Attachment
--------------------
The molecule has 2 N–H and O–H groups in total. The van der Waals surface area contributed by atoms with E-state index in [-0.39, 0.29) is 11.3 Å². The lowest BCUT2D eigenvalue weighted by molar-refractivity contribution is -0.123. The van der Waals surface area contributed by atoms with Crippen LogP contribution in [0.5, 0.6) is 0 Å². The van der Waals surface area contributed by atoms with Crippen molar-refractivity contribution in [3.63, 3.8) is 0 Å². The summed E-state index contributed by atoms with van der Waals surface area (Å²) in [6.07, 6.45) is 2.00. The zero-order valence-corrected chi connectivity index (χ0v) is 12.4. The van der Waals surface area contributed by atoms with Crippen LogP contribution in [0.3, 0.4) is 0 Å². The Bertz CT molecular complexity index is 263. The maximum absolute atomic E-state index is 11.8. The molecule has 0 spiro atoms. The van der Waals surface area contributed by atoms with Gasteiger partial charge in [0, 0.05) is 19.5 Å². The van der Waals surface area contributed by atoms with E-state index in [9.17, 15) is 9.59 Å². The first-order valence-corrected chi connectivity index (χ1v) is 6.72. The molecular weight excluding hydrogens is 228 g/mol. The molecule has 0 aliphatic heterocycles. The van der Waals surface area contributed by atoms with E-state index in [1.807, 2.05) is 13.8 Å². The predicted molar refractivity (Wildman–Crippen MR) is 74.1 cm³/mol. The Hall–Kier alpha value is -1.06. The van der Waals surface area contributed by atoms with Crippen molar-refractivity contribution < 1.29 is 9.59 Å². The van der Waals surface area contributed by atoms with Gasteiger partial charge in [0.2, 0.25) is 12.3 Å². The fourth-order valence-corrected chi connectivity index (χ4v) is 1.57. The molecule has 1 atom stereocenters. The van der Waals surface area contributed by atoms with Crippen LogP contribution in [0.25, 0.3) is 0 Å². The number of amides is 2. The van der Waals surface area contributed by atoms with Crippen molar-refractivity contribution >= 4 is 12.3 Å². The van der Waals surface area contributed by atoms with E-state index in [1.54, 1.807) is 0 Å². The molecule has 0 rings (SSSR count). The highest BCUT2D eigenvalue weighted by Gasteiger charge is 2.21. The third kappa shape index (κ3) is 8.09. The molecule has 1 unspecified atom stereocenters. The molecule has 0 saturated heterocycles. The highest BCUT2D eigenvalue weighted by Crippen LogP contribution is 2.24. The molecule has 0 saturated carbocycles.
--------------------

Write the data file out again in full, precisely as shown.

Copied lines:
The molecule has 2 N–H and O–H groups in total. The van der Waals surface area contributed by atoms with E-state index in [-0.39, 0.29) is 11.3 Å². The lowest BCUT2D eigenvalue weighted by molar-refractivity contribution is -0.123. The van der Waals surface area contributed by atoms with Crippen LogP contribution in [0.5, 0.6) is 0 Å². The van der Waals surface area contributed by atoms with Crippen molar-refractivity contribution in [3.63, 3.8) is 0 Å². The summed E-state index contributed by atoms with van der Waals surface area (Å²) in [6.07, 6.45) is 2.00. The zero-order valence-corrected chi connectivity index (χ0v) is 12.4. The van der Waals surface area contributed by atoms with Crippen LogP contribution in [0.3, 0.4) is 0 Å². The Bertz CT molecular complexity index is 263. The maximum absolute atomic E-state index is 11.8. The molecule has 0 spiro atoms. The van der Waals surface area contributed by atoms with Gasteiger partial charge in [0, 0.05) is 19.5 Å². The van der Waals surface area contributed by atoms with E-state index in [9.17, 15) is 9.59 Å². The first-order valence-corrected chi connectivity index (χ1v) is 6.72. The molecular weight excluding hydrogens is 228 g/mol. The molecule has 0 aliphatic heterocycles. The van der Waals surface area contributed by atoms with E-state index in [1.807, 2.05) is 13.8 Å². The predicted molar refractivity (Wildman–Crippen MR) is 74.1 cm³/mol. The Hall–Kier alpha value is -1.06. The van der Waals surface area contributed by atoms with Crippen molar-refractivity contribution < 1.29 is 9.59 Å². The van der Waals surface area contributed by atoms with Gasteiger partial charge in [0.2, 0.25) is 12.3 Å². The fourth-order valence-corrected chi connectivity index (χ4v) is 1.57. The molecule has 1 atom stereocenters. The van der Waals surface area contributed by atoms with Crippen LogP contribution in [0.25, 0.3) is 0 Å². The number of amides is 2. The van der Waals surface area contributed by atoms with Crippen molar-refractivity contribution >= 4 is 12.3 Å². The van der Waals surface area contributed by atoms with E-state index in [1.54, 1.807) is 0 Å². The molecule has 0 rings (SSSR count). The highest BCUT2D eigenvalue weighted by Gasteiger charge is 2.21. The third kappa shape index (κ3) is 8.09. The molecule has 1 unspecified atom stereocenters. The molecule has 0 saturated heterocycles. The highest BCUT2D eigenvalue weighted by Crippen LogP contribution is 2.24. The molecule has 0 saturated carbocycles.